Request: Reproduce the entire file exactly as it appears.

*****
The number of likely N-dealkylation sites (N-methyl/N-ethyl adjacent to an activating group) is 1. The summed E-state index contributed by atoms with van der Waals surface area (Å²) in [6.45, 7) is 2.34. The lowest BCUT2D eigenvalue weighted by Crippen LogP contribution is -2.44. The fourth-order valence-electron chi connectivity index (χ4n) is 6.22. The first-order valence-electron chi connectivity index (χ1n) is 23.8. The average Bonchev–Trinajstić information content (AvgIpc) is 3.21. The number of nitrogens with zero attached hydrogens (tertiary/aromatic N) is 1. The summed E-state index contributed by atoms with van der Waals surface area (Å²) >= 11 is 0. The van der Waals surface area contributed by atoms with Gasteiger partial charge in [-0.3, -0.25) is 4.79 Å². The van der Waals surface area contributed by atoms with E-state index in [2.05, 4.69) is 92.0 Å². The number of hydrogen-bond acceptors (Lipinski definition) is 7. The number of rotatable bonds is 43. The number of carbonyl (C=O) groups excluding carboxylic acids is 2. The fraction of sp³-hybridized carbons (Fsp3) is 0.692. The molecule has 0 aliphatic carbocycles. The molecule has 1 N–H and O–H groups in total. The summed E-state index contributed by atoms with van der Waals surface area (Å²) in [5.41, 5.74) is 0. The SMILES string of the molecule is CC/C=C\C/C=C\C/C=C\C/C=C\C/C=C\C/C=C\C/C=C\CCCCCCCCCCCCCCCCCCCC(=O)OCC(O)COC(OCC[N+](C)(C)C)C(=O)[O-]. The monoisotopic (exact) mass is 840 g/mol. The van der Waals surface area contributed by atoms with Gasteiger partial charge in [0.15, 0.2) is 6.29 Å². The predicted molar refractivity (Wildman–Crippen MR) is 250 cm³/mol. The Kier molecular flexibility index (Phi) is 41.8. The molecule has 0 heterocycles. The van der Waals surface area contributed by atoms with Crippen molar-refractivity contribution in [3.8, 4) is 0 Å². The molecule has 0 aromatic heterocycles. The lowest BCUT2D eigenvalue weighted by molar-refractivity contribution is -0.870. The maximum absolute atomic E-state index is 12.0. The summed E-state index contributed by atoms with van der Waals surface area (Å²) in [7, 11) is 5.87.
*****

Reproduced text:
The number of likely N-dealkylation sites (N-methyl/N-ethyl adjacent to an activating group) is 1. The summed E-state index contributed by atoms with van der Waals surface area (Å²) in [6.45, 7) is 2.34. The lowest BCUT2D eigenvalue weighted by Crippen LogP contribution is -2.44. The fourth-order valence-electron chi connectivity index (χ4n) is 6.22. The first-order valence-electron chi connectivity index (χ1n) is 23.8. The average Bonchev–Trinajstić information content (AvgIpc) is 3.21. The number of nitrogens with zero attached hydrogens (tertiary/aromatic N) is 1. The summed E-state index contributed by atoms with van der Waals surface area (Å²) >= 11 is 0. The van der Waals surface area contributed by atoms with Gasteiger partial charge in [-0.3, -0.25) is 4.79 Å². The van der Waals surface area contributed by atoms with E-state index in [2.05, 4.69) is 92.0 Å². The number of hydrogen-bond acceptors (Lipinski definition) is 7. The number of rotatable bonds is 43. The number of carbonyl (C=O) groups excluding carboxylic acids is 2. The fraction of sp³-hybridized carbons (Fsp3) is 0.692. The molecule has 0 aliphatic carbocycles. The molecule has 1 N–H and O–H groups in total. The summed E-state index contributed by atoms with van der Waals surface area (Å²) in [5.41, 5.74) is 0. The SMILES string of the molecule is CC/C=C\C/C=C\C/C=C\C/C=C\C/C=C\C/C=C\C/C=C\CCCCCCCCCCCCCCCCCCCC(=O)OCC(O)COC(OCC[N+](C)(C)C)C(=O)[O-]. The monoisotopic (exact) mass is 840 g/mol. The van der Waals surface area contributed by atoms with Gasteiger partial charge in [0.15, 0.2) is 6.29 Å². The predicted molar refractivity (Wildman–Crippen MR) is 250 cm³/mol. The Kier molecular flexibility index (Phi) is 41.8. The molecule has 0 heterocycles. The van der Waals surface area contributed by atoms with Crippen molar-refractivity contribution in [3.8, 4) is 0 Å². The molecule has 0 aromatic heterocycles. The lowest BCUT2D eigenvalue weighted by molar-refractivity contribution is -0.870. The maximum absolute atomic E-state index is 12.0. The summed E-state index contributed by atoms with van der Waals surface area (Å²) in [7, 11) is 5.87.